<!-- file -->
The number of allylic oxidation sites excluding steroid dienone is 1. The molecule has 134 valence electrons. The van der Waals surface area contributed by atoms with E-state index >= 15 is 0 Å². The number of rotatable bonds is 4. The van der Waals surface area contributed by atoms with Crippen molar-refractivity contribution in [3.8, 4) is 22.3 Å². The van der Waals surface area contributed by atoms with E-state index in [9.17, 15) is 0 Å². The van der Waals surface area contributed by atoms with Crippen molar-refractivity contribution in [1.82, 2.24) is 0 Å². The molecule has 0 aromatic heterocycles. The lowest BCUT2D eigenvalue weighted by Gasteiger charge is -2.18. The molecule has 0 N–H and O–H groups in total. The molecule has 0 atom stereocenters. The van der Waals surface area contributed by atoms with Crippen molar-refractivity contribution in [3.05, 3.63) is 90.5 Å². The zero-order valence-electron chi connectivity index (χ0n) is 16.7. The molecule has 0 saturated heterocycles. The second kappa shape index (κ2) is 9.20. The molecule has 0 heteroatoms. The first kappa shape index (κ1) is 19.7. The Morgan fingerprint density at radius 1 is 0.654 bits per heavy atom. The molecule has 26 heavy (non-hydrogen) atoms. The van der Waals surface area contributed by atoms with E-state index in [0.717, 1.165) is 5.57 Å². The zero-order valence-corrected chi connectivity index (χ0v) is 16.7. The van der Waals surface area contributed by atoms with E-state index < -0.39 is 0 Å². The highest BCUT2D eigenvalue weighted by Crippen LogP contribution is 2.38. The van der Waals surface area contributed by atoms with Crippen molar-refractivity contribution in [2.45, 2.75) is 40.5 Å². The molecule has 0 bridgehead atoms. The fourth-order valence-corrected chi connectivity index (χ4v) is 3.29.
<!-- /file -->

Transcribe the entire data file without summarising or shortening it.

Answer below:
The number of allylic oxidation sites excluding steroid dienone is 1. The molecule has 134 valence electrons. The van der Waals surface area contributed by atoms with E-state index >= 15 is 0 Å². The number of rotatable bonds is 4. The van der Waals surface area contributed by atoms with Crippen molar-refractivity contribution in [3.8, 4) is 22.3 Å². The van der Waals surface area contributed by atoms with E-state index in [9.17, 15) is 0 Å². The van der Waals surface area contributed by atoms with Crippen molar-refractivity contribution in [1.82, 2.24) is 0 Å². The molecule has 0 aromatic heterocycles. The lowest BCUT2D eigenvalue weighted by Gasteiger charge is -2.18. The molecule has 0 N–H and O–H groups in total. The molecule has 0 atom stereocenters. The van der Waals surface area contributed by atoms with Crippen molar-refractivity contribution in [3.05, 3.63) is 90.5 Å². The zero-order valence-electron chi connectivity index (χ0n) is 16.7. The molecule has 0 saturated heterocycles. The second kappa shape index (κ2) is 9.20. The molecule has 0 heteroatoms. The first kappa shape index (κ1) is 19.7. The Morgan fingerprint density at radius 1 is 0.654 bits per heavy atom. The molecule has 26 heavy (non-hydrogen) atoms. The van der Waals surface area contributed by atoms with E-state index in [0.717, 1.165) is 5.57 Å². The zero-order valence-corrected chi connectivity index (χ0v) is 16.7. The van der Waals surface area contributed by atoms with E-state index < -0.39 is 0 Å². The highest BCUT2D eigenvalue weighted by Crippen LogP contribution is 2.38. The van der Waals surface area contributed by atoms with Crippen molar-refractivity contribution in [2.45, 2.75) is 40.5 Å². The molecule has 0 bridgehead atoms. The fourth-order valence-corrected chi connectivity index (χ4v) is 3.29.